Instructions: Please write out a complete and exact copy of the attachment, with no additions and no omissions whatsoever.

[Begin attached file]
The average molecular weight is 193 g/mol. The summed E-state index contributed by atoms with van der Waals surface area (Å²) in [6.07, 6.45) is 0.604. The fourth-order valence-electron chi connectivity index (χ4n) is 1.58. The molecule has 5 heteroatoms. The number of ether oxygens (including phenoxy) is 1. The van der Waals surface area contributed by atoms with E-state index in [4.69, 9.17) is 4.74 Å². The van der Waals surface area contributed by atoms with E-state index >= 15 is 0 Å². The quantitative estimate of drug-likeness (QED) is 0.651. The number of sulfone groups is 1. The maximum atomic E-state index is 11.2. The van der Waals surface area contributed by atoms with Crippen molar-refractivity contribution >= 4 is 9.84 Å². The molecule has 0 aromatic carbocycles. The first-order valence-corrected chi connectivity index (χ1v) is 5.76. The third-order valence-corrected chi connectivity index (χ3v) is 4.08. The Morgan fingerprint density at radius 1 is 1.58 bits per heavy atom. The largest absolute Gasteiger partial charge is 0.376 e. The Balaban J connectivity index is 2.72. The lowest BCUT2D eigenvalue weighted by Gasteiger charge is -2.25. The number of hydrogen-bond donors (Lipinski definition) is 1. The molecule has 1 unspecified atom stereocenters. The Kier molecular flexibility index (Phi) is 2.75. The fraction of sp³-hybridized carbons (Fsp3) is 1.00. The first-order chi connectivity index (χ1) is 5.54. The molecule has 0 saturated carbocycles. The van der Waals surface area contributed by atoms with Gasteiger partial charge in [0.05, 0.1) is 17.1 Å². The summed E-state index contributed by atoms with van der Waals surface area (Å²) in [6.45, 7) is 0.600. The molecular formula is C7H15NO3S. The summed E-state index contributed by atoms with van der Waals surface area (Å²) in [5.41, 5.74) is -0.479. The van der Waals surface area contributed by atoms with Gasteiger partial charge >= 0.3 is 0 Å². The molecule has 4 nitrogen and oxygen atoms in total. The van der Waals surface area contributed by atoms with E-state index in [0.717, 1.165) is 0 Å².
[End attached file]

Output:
The average molecular weight is 193 g/mol. The summed E-state index contributed by atoms with van der Waals surface area (Å²) in [6.07, 6.45) is 0.604. The fourth-order valence-electron chi connectivity index (χ4n) is 1.58. The molecule has 5 heteroatoms. The number of ether oxygens (including phenoxy) is 1. The van der Waals surface area contributed by atoms with E-state index in [4.69, 9.17) is 4.74 Å². The van der Waals surface area contributed by atoms with E-state index >= 15 is 0 Å². The quantitative estimate of drug-likeness (QED) is 0.651. The number of sulfone groups is 1. The maximum atomic E-state index is 11.2. The van der Waals surface area contributed by atoms with Crippen molar-refractivity contribution >= 4 is 9.84 Å². The molecule has 0 aromatic carbocycles. The first-order valence-corrected chi connectivity index (χ1v) is 5.76. The third-order valence-corrected chi connectivity index (χ3v) is 4.08. The Morgan fingerprint density at radius 1 is 1.58 bits per heavy atom. The largest absolute Gasteiger partial charge is 0.376 e. The Balaban J connectivity index is 2.72. The lowest BCUT2D eigenvalue weighted by Gasteiger charge is -2.25. The number of hydrogen-bond donors (Lipinski definition) is 1. The molecule has 1 unspecified atom stereocenters. The Kier molecular flexibility index (Phi) is 2.75. The fraction of sp³-hybridized carbons (Fsp3) is 1.00. The first-order chi connectivity index (χ1) is 5.54. The molecule has 0 saturated carbocycles. The van der Waals surface area contributed by atoms with Gasteiger partial charge in [0.05, 0.1) is 17.1 Å². The summed E-state index contributed by atoms with van der Waals surface area (Å²) in [6.45, 7) is 0.600. The molecular formula is C7H15NO3S. The summed E-state index contributed by atoms with van der Waals surface area (Å²) in [5.41, 5.74) is -0.479. The van der Waals surface area contributed by atoms with Gasteiger partial charge >= 0.3 is 0 Å². The molecule has 4 nitrogen and oxygen atoms in total. The van der Waals surface area contributed by atoms with E-state index in [0.717, 1.165) is 0 Å².